China, art history and curatorial practice: New Future Fellowship project
The Faculty of Arts extends its congratulations and welcome to Dr Claire Roberts, who will be returning to the Faculty in July as an ARC Future Fellow. Future Fellowships support research deemed to be of critical national importance, and are awarded to the best and brightest mid-career researching making outstanding contributions to their field.
Claire completed a Bachelor of Arts and Master of Arts at the University of Melbourne, majoring in Chinese and Art History. She has since completed a PhD, curated numerous exhibitions on East Asian material, published multiple articles to peer-reviewed journals and studied as a Research Fellow at the Radcliffe Institute for Advanced Study at Harvard University. Here Claire shares with us an insight into her ARC research project, which will use modern and contemporary Chinese art to understand intercultural communication in the 21st century.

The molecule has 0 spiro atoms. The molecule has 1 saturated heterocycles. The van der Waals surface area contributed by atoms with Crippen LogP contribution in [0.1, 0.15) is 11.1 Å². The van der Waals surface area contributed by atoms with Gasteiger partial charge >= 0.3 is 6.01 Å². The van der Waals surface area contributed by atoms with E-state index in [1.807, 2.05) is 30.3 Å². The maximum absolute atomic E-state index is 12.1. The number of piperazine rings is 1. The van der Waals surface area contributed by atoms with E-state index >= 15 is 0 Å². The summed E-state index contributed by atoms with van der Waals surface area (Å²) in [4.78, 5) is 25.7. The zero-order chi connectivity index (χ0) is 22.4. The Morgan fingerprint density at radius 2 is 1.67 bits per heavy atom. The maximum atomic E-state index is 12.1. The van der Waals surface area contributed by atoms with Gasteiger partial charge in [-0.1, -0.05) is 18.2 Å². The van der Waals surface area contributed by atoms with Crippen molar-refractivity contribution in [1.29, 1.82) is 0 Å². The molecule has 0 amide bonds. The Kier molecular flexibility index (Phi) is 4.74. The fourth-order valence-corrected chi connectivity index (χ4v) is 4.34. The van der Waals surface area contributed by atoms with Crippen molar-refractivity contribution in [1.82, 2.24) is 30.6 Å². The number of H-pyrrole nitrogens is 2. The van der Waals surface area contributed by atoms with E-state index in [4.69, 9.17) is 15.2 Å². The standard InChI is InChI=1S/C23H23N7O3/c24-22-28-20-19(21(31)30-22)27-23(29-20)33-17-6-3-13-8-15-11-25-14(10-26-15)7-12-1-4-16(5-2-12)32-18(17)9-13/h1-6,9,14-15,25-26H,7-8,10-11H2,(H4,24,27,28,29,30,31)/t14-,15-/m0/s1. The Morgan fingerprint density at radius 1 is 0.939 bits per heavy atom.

To what extent are people prevented by limitations of language and cultural or historical awareness from accessing meanings and perspectives inherent in works of art? How often is our understanding based on assumptions or politically determined interpretations and, in fact, misunderstanding? How can we move away from art paradigms that see works of art in terms of frameworks that have been historically imposed, or that rely on stereotypes or repeat stereotypes?
The Australian Research Council Future Fellowship project 'Reconfiguring the World: China. Art. Agency, 1900s to Now' takes modern and contemporary Chinese art as an explanatory case study to think more broadly about the challenges of intercultural communication in the twenty-first century. The project is based in collaborative intercultural inquiry and the ideal that only through cultural literacy and actively engaged, informed dialogue can people from different backgrounds create useful understanding across cultural divides.